Newspaper article The Topeka Capital-Journal

Vietnam War Veterans Recall Major Moments ; China Beach Landing, Tet Offensive, Tonkin Gulf to Be Discussed

Newspaper article The Topeka Capital-Journal

Vietnam War Veterans Recall Major Moments ; China Beach Landing, Tet Offensive, Tonkin Gulf to Be Discussed

Article excerpt

Vietnam War veteran Bob Aufdemberge recalls the solid rain of red tracer rounds pouring down from American helicopters onto enemy soldiers during the nationwide Tet offensive, then an AK-47 round striking him in the thigh.

Don Debarge, a Marine sergeant, remembers Marines walking ashore from landing craft at China Beach in 1965, the moment considered to be the start-up of the massive buildup in the American ground war.

Richard Schultz, a U.S. Navy lieutenant, was among the squadron of destroyers at Tonkin Gulf, then heard the snap of bullets fired at his small river patrol boat during fighting on the muddy rivers of South Vietnam.

The three will be on a panel discussing the Vietnam War at "Honoring Our Veterans." The event will be 7 p.m. Nov. 9 at the Topeka and Shawnee County Public Library, 1515 S.W. 10th. Admission is free.

People attending the program can view Vietnam War-era artifacts presented by 35th Division Infantry re-enactors. Starting at 1:30 p.m. Nov. 9, the Military Preservation Association will display military vehicles.

"It's been 50 years since we landed and 40 years since we left," Tad Pritchett said. "We want to commemorate that time with veterans presenting their involvement in the war."

Pritchett, a captain commanding infantry in the 3rd Marine Division in the war, will moderate the program.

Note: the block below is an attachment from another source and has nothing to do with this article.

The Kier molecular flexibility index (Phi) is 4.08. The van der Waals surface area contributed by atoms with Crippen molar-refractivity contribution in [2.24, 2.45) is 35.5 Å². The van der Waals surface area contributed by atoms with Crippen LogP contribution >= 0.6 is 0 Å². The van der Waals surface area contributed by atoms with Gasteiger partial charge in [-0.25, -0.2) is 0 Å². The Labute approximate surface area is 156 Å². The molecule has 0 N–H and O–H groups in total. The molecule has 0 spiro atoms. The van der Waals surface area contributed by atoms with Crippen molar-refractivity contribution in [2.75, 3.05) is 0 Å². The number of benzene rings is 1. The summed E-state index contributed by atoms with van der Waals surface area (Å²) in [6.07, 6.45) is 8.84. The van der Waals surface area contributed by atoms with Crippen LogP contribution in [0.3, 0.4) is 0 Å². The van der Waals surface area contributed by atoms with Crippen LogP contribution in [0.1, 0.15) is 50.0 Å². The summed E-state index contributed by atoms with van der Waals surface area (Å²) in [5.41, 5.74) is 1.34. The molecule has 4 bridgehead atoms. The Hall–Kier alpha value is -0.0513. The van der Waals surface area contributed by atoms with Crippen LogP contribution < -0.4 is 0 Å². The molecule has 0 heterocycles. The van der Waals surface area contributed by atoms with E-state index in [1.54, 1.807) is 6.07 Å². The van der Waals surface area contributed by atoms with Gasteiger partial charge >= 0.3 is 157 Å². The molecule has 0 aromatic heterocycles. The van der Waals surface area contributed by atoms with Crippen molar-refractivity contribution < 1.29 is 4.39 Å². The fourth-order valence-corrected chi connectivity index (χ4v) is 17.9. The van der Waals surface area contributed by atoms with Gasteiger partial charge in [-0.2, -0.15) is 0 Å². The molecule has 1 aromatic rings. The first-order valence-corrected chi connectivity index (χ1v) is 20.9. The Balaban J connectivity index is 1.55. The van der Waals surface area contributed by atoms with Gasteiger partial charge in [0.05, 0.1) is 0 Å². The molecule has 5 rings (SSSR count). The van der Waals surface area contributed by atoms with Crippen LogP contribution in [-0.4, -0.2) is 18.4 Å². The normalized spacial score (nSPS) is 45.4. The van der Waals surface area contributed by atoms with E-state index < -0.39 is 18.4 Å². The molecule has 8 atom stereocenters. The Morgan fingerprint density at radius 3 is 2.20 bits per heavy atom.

Lt. Col. Roger Aeschliman, an Iraq War veteran, will speak on the topic that U.S. military forces won the skirmishes and battles in the Vietnam War, strategically accomplishing what it set out to do.

"Tet was a blow-out victory," Aeschliman said.

Aeschliman, who has been in the Army National Guard since 1986, served one-year tours in Iraq and Kosovo.

U.S. Navy Lt.

Richard Schultz

Schultz was aboard the U.S.S. Hooper, one of four destroyers in the Gulf of Tonkin to the east of North Vietnam, during the clash of the U.S.S. Maddox and U.S.S. Turner Joy with North Vietnamese patrol boats on Aug. 2, 1964.

The Hooper, which was equipped with a large sonar dish, was about 6 miles behind the Maddox and Turner Joy during the firefight between those destroyers and the enemy craft, Schultz said.

"We heard the motors or what we thought were motors," Schultz said. "It's unknown whether the motors were the patrol boats or torpedoes launched by the boats," he said.

Within days of the incident, Congress passed the Tonkin Gulf Resolution, supporting President Lyndon B. Johnson's determination to repel any armed attack against U.S. forces in Southeast Asia. Johnson used the measure to authorize escalation of the war.

In 1966, Schultz was an operations officer in the navy's patrol boat operations on South Vietnamese rivers. Schultz was in six to eight firefights on the Saigon River while he was posted out of Na Bea Base.

The boats were 31 feet long, 9 feet wide, had a 9-inch draft, and carried three .50-caliber machines, grenade launchers and small arms.

In his first firefight, "my legs were shaking when we got done," Schultz said. "I was glad to get out of that fight."

In the firefights, a crewman would see flashes, "and we'd hear the snap (of enemy fire) going past us," Schultz said.

The patrol boats returned fire and could summon help from "Puff the Magic Dragon," a cargo plane converted to fire four Gatling guns on the attackers.

Staff Sgt. Don

Debarge, 4th

Marine Regiment

Debarge, who earlier served a year in the Korean War starting in April 1952, arrived in February 1965 in South Vietnam. …

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